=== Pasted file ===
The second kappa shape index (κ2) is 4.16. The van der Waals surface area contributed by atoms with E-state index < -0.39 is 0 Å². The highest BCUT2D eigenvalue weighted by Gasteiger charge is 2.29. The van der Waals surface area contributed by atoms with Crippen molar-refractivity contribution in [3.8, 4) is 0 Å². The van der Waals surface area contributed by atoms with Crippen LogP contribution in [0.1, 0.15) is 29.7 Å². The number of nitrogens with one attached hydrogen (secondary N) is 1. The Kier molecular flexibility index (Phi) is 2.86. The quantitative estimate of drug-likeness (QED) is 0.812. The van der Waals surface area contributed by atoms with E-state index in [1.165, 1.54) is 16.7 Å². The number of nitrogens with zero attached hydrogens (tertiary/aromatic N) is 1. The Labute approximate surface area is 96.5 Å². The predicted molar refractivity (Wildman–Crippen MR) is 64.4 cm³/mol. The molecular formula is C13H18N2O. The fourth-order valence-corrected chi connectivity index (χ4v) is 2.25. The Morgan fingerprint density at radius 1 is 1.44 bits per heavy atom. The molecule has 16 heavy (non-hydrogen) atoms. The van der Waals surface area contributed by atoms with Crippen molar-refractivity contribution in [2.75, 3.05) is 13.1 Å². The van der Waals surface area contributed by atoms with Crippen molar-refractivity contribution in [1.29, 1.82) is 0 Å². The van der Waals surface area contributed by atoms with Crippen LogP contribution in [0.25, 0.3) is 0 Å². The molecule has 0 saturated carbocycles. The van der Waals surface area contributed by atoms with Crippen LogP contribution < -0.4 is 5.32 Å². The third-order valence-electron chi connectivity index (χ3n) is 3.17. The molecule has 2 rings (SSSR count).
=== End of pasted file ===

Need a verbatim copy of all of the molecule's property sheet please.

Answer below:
The second kappa shape index (κ2) is 4.16. The van der Waals surface area contributed by atoms with E-state index < -0.39 is 0 Å². The highest BCUT2D eigenvalue weighted by Gasteiger charge is 2.29. The van der Waals surface area contributed by atoms with Crippen molar-refractivity contribution in [3.8, 4) is 0 Å². The van der Waals surface area contributed by atoms with Crippen LogP contribution in [0.1, 0.15) is 29.7 Å². The number of nitrogens with one attached hydrogen (secondary N) is 1. The Kier molecular flexibility index (Phi) is 2.86. The quantitative estimate of drug-likeness (QED) is 0.812. The van der Waals surface area contributed by atoms with E-state index in [1.165, 1.54) is 16.7 Å². The number of nitrogens with zero attached hydrogens (tertiary/aromatic N) is 1. The Labute approximate surface area is 96.5 Å². The predicted molar refractivity (Wildman–Crippen MR) is 64.4 cm³/mol. The molecular formula is C13H18N2O. The fourth-order valence-corrected chi connectivity index (χ4v) is 2.25. The Morgan fingerprint density at radius 1 is 1.44 bits per heavy atom. The molecule has 16 heavy (non-hydrogen) atoms. The van der Waals surface area contributed by atoms with Crippen molar-refractivity contribution in [2.75, 3.05) is 13.1 Å². The van der Waals surface area contributed by atoms with Crippen molar-refractivity contribution in [1.29, 1.82) is 0 Å². The van der Waals surface area contributed by atoms with Crippen LogP contribution in [0.25, 0.3) is 0 Å². The molecule has 0 saturated carbocycles. The van der Waals surface area contributed by atoms with Crippen LogP contribution < -0.4 is 5.32 Å². The third-order valence-electron chi connectivity index (χ3n) is 3.17. The molecule has 2 rings (SSSR count).